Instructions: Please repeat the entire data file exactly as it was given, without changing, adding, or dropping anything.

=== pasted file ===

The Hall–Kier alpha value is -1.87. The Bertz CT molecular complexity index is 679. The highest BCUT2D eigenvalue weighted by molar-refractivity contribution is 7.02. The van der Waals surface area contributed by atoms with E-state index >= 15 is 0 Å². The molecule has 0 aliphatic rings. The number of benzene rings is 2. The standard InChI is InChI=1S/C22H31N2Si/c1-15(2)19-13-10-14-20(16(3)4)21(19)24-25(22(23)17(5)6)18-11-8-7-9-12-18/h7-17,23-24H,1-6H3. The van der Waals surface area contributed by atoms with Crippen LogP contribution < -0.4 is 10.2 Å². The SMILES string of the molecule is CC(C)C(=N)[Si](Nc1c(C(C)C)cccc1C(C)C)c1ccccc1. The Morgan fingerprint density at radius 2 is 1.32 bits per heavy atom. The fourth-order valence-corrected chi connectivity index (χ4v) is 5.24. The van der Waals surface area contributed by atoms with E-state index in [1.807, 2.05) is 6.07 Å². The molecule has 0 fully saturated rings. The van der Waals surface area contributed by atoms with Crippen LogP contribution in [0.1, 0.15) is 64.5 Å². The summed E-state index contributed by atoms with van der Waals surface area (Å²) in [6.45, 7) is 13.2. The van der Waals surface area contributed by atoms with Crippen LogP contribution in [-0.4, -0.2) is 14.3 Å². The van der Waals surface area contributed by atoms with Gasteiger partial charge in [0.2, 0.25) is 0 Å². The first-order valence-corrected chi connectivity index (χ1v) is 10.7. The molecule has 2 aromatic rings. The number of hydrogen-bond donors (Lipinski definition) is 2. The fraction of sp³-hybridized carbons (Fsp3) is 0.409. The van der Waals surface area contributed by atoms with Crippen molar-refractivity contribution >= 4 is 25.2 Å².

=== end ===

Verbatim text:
The Hall–Kier alpha value is -1.87. The Bertz CT molecular complexity index is 679. The highest BCUT2D eigenvalue weighted by molar-refractivity contribution is 7.02. The van der Waals surface area contributed by atoms with E-state index >= 15 is 0 Å². The molecule has 0 aliphatic rings. The number of benzene rings is 2. The standard InChI is InChI=1S/C22H31N2Si/c1-15(2)19-13-10-14-20(16(3)4)21(19)24-25(22(23)17(5)6)18-11-8-7-9-12-18/h7-17,23-24H,1-6H3. The van der Waals surface area contributed by atoms with Crippen LogP contribution < -0.4 is 10.2 Å². The SMILES string of the molecule is CC(C)C(=N)[Si](Nc1c(C(C)C)cccc1C(C)C)c1ccccc1. The Morgan fingerprint density at radius 2 is 1.32 bits per heavy atom. The fourth-order valence-corrected chi connectivity index (χ4v) is 5.24. The van der Waals surface area contributed by atoms with E-state index in [1.807, 2.05) is 6.07 Å². The molecule has 0 fully saturated rings. The van der Waals surface area contributed by atoms with Crippen LogP contribution in [0.1, 0.15) is 64.5 Å². The summed E-state index contributed by atoms with van der Waals surface area (Å²) in [6.45, 7) is 13.2. The van der Waals surface area contributed by atoms with Crippen LogP contribution in [-0.4, -0.2) is 14.3 Å². The van der Waals surface area contributed by atoms with Gasteiger partial charge in [0.2, 0.25) is 0 Å². The first-order valence-corrected chi connectivity index (χ1v) is 10.7. The molecule has 2 aromatic rings. The number of hydrogen-bond donors (Lipinski definition) is 2. The fraction of sp³-hybridized carbons (Fsp3) is 0.409. The van der Waals surface area contributed by atoms with Crippen molar-refractivity contribution >= 4 is 25.2 Å².